Honda Civic Type R Mugen (2010) review

Published:21 October 2009

Honda Civic Type R Mugen (2010) review
  • At a glance
  • 5 out of 5
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  • 4 out of 5

By Ben Pulman

CAR's editor-at-large, co-ordinator, tallboy

By Ben Pulman

CAR's editor-at-large, co-ordinator, tallboy

Honda Mugen video

The Honda Civic Type R Mugen is going into production. Yes, it might have been the worst kept secret in the world, but now Honda and Mugen have officially announced that they will produce a limited number of tuned and tweaked Euro-spec Civic Type Rs for the UK.

Just 20 will be made, each will cost £38,599, and if you tick the right option boxes you can make sure your car is exactly like the original Mugen concept. CAR has just driven the pre-production version of the Honda Civic Type R Mugen, so read on to find out how it differs from the concept.

£38,599 is a lot of money – presumably for that much cash the production Honda Civic Type R Mugen will be identical to the concept car?

Not quite. The limited run guarantees exclusivity and goes someway to justifying the pricetag, but you don’t get everything that was on the concept. So while there are engine, suspension, brake and aero tweaks, you have to pay extra for lightweight body panels and the stripped-out interior.

Will there be enough people in the UK ready to cough up the cash? Mugen is certain there will be – when it released 300 Japanese-spec Civic RRs in its home country all of them were sold in just 6 minutes. And if UK buyers don’t snap up this new car, then Mugen knows there are plenty of customers in Europe who will be happy to have one.



Ok, so what do I get for my money?

Let’s start with the engine, which is where most of the money goes – Mugen claims the engine is worth around £16k. There’s a revised air intake system, different cams, new pistons and a very complicated stainless steel exhaust. Together with a higher compression ratio power climbs from 198bhp at 7800rpm to 237bhp at 8300rpm, while the rev limit has also been raised 300 revolutions to a screaming 8600rpm. The torque output is also up, from 142lb ft at 5600rpm to 157lb ft at 6250rpm.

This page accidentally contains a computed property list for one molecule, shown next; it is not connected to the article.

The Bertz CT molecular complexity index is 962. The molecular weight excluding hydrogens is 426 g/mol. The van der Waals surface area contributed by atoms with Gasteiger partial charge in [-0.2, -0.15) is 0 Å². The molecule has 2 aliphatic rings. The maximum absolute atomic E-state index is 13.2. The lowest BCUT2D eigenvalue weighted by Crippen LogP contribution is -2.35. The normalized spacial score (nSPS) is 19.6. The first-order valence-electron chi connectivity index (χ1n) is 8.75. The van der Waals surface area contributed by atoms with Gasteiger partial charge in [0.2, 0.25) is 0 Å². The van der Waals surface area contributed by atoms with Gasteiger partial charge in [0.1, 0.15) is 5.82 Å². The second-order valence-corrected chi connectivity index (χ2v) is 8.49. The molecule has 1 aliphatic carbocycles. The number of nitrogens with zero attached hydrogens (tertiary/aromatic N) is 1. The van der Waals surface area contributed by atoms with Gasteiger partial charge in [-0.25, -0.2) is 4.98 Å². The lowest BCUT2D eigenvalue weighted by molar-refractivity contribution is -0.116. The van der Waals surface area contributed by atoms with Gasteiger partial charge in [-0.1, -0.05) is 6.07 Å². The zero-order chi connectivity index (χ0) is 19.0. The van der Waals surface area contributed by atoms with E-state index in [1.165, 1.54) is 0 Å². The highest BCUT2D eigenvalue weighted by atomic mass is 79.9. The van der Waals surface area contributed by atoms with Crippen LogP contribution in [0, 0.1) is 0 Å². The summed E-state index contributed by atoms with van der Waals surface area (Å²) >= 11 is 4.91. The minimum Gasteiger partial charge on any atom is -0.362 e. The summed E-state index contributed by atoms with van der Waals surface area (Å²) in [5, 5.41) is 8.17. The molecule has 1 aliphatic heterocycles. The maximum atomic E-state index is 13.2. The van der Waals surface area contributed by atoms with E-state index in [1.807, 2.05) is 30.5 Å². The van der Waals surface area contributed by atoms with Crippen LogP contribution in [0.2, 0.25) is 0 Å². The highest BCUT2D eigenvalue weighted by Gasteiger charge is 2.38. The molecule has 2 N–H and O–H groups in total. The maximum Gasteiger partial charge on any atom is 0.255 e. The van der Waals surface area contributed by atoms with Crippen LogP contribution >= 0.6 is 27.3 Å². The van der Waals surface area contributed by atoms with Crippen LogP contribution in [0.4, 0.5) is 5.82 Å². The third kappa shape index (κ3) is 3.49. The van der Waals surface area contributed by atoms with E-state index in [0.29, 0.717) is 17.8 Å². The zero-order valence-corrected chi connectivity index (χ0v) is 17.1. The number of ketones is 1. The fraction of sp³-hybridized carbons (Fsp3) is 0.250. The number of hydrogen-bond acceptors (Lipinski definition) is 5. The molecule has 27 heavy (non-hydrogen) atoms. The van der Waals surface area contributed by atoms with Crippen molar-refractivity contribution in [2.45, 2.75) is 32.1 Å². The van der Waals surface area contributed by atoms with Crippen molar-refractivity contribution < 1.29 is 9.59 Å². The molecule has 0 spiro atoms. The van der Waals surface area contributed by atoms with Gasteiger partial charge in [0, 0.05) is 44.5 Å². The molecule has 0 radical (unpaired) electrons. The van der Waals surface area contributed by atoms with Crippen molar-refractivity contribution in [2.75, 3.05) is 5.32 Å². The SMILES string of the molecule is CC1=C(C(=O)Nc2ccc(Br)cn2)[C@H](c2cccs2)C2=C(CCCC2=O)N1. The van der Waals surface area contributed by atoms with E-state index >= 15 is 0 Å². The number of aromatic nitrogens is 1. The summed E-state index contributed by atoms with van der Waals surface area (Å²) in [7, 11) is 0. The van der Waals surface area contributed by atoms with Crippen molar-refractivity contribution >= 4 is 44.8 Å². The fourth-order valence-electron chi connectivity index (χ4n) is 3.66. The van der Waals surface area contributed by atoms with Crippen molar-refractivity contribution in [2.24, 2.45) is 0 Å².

Mugen knew these outputs were achievable though – the trick was getting them with such a restrictive exhaust. The Civic has a fuel tank in the centre of the car so the pipes can’t just run straight back, so the company has put a lot of work into developing a new system (including cats) that gives a bark but gets rid of the resonance that made the concept Mugen a painful everyday prospect.

Beyond that the suspension is new, but also different to the concept car. That car featured a set-up that was medium stiffness for super-smooth Japanese tarmac, but one that Mugen admit was far too firm for Britain. Now there’s a softer version.

Then there’s a new front lip spoiler, new rear bumper with oval as opposed to triangular exhaust trims, and that bigger rear wing that doesn’t actually impinge on rear visibility. Plus the rear brakes get a different pad material, while the front brakes are 20mm larger and have a new four-pot monobloc calliper that actually weighs less than the smaller items on the regular car. Finally, a shorter throw gearbox, forged wheels – that weigh 32% less than the cast alloys on the standard car – and a smattering of Mugen badges complete the transformation.

The total reduction in weight is about 20kg, but the power-to-weight ratio climbs from 156bhp/tonne to an impressive 190. And all 20 cars will be white because Mugen will use the LSD-equipped Championship White Type R as a base, with the conversions carried out at its based in Northampton.

And what if I want more?